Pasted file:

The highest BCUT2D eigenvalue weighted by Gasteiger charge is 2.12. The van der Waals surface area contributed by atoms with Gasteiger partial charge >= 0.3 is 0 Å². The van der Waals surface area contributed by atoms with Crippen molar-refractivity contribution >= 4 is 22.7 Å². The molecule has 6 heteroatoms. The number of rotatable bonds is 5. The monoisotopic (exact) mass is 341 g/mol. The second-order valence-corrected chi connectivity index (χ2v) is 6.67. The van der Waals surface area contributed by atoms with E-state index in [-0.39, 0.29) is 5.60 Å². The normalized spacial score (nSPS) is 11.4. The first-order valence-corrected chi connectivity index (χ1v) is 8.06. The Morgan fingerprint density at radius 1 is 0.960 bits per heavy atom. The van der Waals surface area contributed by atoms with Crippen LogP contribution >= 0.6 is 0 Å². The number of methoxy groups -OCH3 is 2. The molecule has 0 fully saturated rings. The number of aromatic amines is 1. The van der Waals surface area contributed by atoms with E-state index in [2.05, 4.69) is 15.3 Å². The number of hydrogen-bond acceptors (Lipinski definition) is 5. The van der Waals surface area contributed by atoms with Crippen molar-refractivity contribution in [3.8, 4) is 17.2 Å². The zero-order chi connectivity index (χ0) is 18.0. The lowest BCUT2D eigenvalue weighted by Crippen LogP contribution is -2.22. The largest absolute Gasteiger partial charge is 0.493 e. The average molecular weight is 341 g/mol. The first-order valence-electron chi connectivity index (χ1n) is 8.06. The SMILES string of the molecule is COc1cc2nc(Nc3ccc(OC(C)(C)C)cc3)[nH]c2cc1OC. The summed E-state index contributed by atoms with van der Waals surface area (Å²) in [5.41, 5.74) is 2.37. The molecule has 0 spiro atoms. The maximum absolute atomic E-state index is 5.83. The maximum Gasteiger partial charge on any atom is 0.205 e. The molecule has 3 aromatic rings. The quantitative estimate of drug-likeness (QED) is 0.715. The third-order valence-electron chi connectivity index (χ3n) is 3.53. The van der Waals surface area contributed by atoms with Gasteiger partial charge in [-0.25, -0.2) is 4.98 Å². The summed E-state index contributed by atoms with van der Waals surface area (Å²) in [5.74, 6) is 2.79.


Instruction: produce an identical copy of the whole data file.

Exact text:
The highest BCUT2D eigenvalue weighted by Gasteiger charge is 2.12. The van der Waals surface area contributed by atoms with Gasteiger partial charge >= 0.3 is 0 Å². The van der Waals surface area contributed by atoms with Crippen molar-refractivity contribution >= 4 is 22.7 Å². The molecule has 6 heteroatoms. The number of rotatable bonds is 5. The monoisotopic (exact) mass is 341 g/mol. The second-order valence-corrected chi connectivity index (χ2v) is 6.67. The van der Waals surface area contributed by atoms with E-state index in [-0.39, 0.29) is 5.60 Å². The normalized spacial score (nSPS) is 11.4. The first-order valence-corrected chi connectivity index (χ1v) is 8.06. The Morgan fingerprint density at radius 1 is 0.960 bits per heavy atom. The van der Waals surface area contributed by atoms with Crippen LogP contribution >= 0.6 is 0 Å². The number of methoxy groups -OCH3 is 2. The molecule has 0 fully saturated rings. The number of aromatic amines is 1. The van der Waals surface area contributed by atoms with E-state index in [2.05, 4.69) is 15.3 Å². The number of hydrogen-bond acceptors (Lipinski definition) is 5. The van der Waals surface area contributed by atoms with Crippen molar-refractivity contribution in [3.8, 4) is 17.2 Å². The zero-order chi connectivity index (χ0) is 18.0. The lowest BCUT2D eigenvalue weighted by Crippen LogP contribution is -2.22. The largest absolute Gasteiger partial charge is 0.493 e. The average molecular weight is 341 g/mol. The first-order valence-electron chi connectivity index (χ1n) is 8.06. The SMILES string of the molecule is COc1cc2nc(Nc3ccc(OC(C)(C)C)cc3)[nH]c2cc1OC. The summed E-state index contributed by atoms with van der Waals surface area (Å²) in [5.41, 5.74) is 2.37. The molecule has 0 spiro atoms. The maximum absolute atomic E-state index is 5.83. The maximum Gasteiger partial charge on any atom is 0.205 e. The molecule has 3 aromatic rings. The quantitative estimate of drug-likeness (QED) is 0.715. The third-order valence-electron chi connectivity index (χ3n) is 3.53. The van der Waals surface area contributed by atoms with Gasteiger partial charge in [-0.25, -0.2) is 4.98 Å². The summed E-state index contributed by atoms with van der Waals surface area (Å²) in [5.74, 6) is 2.79.